5.NF.B.5b Explaining why multiplying a given number by a fraction greater than one results in a product greater than the given number (recognizing multiplication by whole numbers greater than 1 as a familiar case); explaining why multiplying a given number by a fraction less than 1 results in a product smaller than the given number; and relating the principle of fraction equivalence a/b = (n x a)/ (n x b) to the effect of multiplying (a/b) by 1.
5.NF.B.5b.1 Ability to understand the differences in results when multiplying whole numbers and when multiplying fractions. (when multiplying a fraction greater than 1, the number increases and when multiplying by a fraction less than 1, the number decreases).
5.NF.B.6.b Solve a variety of problems using multiplication of fractions. Include problems involving fraction by a whole number, fraction by a fraction, fraction by a mixed number, and mixed number by a mixed number.
5.NF.B.7 Apply and extend previous understandings of division to divide unit fractions by whole numbers and whole numbers by unit fractions. Interpret division of a unit fraction by a non-zero whole number, and compute such quotients.
5.NF.B.7.a Students able to multiply fractions in general can develop strategies to divide fractions in general, by reasoning about the relationship between multiplication and division. But division of a fraction by a fraction is not a requirement at this grade.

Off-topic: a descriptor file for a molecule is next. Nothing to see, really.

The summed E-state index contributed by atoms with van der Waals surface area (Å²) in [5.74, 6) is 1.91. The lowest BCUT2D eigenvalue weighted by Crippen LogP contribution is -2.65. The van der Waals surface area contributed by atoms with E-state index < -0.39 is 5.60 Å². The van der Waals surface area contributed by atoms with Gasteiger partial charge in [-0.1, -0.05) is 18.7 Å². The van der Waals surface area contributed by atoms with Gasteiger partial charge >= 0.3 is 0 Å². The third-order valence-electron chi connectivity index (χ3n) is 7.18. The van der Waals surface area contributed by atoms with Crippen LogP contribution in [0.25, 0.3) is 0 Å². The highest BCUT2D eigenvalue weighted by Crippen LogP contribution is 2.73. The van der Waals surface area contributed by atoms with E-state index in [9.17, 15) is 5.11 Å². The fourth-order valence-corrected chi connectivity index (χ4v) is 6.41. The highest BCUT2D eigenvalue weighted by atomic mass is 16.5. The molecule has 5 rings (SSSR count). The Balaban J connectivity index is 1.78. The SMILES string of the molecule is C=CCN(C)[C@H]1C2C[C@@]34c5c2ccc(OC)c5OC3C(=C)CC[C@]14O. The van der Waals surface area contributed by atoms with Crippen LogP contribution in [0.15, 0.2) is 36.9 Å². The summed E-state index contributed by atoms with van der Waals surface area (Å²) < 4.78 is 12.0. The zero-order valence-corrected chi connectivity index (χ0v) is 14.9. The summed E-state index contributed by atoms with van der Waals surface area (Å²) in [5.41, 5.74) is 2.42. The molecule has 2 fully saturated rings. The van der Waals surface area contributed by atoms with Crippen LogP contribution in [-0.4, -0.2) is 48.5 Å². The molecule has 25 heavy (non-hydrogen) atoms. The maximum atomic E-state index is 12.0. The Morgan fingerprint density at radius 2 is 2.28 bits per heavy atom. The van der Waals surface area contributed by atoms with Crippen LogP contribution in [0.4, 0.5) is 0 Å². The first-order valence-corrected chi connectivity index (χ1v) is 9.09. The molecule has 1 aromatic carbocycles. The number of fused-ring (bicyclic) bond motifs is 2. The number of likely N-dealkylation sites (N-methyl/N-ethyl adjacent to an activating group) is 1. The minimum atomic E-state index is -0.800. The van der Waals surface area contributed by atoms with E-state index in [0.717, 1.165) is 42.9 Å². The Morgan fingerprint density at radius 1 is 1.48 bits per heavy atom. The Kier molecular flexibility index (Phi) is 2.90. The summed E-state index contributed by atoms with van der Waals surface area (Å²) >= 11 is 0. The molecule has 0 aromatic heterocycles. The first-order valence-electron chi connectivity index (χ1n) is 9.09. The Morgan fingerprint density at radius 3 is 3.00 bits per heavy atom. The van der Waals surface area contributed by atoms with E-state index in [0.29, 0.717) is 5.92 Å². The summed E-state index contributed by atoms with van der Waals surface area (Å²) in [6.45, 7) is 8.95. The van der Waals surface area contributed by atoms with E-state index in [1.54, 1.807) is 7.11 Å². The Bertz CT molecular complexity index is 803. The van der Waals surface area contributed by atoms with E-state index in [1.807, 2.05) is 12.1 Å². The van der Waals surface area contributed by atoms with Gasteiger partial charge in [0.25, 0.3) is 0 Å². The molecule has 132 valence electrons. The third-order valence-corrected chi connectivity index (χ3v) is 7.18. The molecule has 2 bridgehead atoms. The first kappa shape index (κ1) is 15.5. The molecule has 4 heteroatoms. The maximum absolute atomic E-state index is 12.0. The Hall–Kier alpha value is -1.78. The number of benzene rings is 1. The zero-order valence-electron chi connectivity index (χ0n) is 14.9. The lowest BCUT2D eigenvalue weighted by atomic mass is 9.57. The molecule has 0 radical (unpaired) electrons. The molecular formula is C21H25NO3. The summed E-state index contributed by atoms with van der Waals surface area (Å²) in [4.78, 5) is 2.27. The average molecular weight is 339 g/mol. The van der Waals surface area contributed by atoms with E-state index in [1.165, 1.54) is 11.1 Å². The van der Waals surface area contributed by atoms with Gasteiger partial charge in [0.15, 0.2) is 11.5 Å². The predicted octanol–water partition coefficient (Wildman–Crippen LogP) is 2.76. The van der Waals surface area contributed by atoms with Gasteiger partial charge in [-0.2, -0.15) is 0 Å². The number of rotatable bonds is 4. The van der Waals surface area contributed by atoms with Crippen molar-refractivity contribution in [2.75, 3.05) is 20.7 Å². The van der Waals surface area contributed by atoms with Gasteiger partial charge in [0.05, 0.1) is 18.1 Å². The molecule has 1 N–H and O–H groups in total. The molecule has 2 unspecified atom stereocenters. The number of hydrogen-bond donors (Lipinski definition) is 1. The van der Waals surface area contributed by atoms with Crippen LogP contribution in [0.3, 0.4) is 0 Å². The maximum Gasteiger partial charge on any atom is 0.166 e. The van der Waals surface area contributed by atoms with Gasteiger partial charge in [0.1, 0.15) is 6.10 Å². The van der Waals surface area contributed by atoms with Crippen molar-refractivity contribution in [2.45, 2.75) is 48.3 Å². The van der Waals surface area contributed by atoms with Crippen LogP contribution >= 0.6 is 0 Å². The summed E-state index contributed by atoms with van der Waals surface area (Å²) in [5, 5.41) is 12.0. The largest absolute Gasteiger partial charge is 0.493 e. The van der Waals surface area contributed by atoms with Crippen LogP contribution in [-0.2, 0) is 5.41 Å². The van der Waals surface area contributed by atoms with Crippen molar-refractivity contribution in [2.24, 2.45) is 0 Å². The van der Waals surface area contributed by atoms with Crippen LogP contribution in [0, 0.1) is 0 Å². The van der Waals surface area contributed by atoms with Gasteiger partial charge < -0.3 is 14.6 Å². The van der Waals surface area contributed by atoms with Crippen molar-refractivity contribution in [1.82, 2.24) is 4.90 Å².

5.NF.B.7.b Dividing unit fractions by a whole number is an introductory concept in grade 5.
5.NF.B.7a.2 Ability to explain the relationship between multiplication and division of a unit fraction by a non-zero whole number.
5.NF.B.7b Interpret division of a whole number by a unit fraction, and compute such quotients.
5.NF.B.7b.1 Ability to demonstrate word problems when a whole number is divided by unit fraction and compute the quotient using visual fraction models.
5.NF.B.7b.2 Create a story context for a whole number divided by a unit fraction and compute the quotient for the problem.
5.NF.B.7c Solve real-world problems involving division of unit fractions by nonzero whole numbers and division of whole numbers by unit fractions, e.g., by using visual fraction models and equations to represent the problem.
5.NF.B.7c.1 Knowledge of the relationship between multiplication and division.
5.MD.B.2.c Ability to apply knowledge of multiplication and division to multiply and divide fractions based on the line plot data.
5.MD.B.2.d Ability to measure objects to the nearest 1/2, 1/4 or 1/8 and display that data on a line plot. Use operations to solve problems based on the data. Or interpret data on a line plot to use operations to solve problems.
5.MD.C.3.a Ability to understand that volume introduces a third dimension to figures.
5.MD.C.3.b Ability to understand the differences in liquid volume and solid volume. Liquid volume (4.MD.A.2) fills the three dimension space of a container and takes the shape of the container. Solid volume fills the space of a three-dimensional container by packing the container with solid units.
5.MD.C.3.c Knowledge that solid units are composed of 1 unit by 1 unit by 1. It called a cubic unit and it is the standard measure for finding volume.
5.MD.C.3.d Ability to find the total volume of a solid figure by packing a solid figure with cubic inches or centimeters, without gaps or overlaps, and then counting the cubic units to find the total volume. (Does not 'fill' a container randomly with cubic units).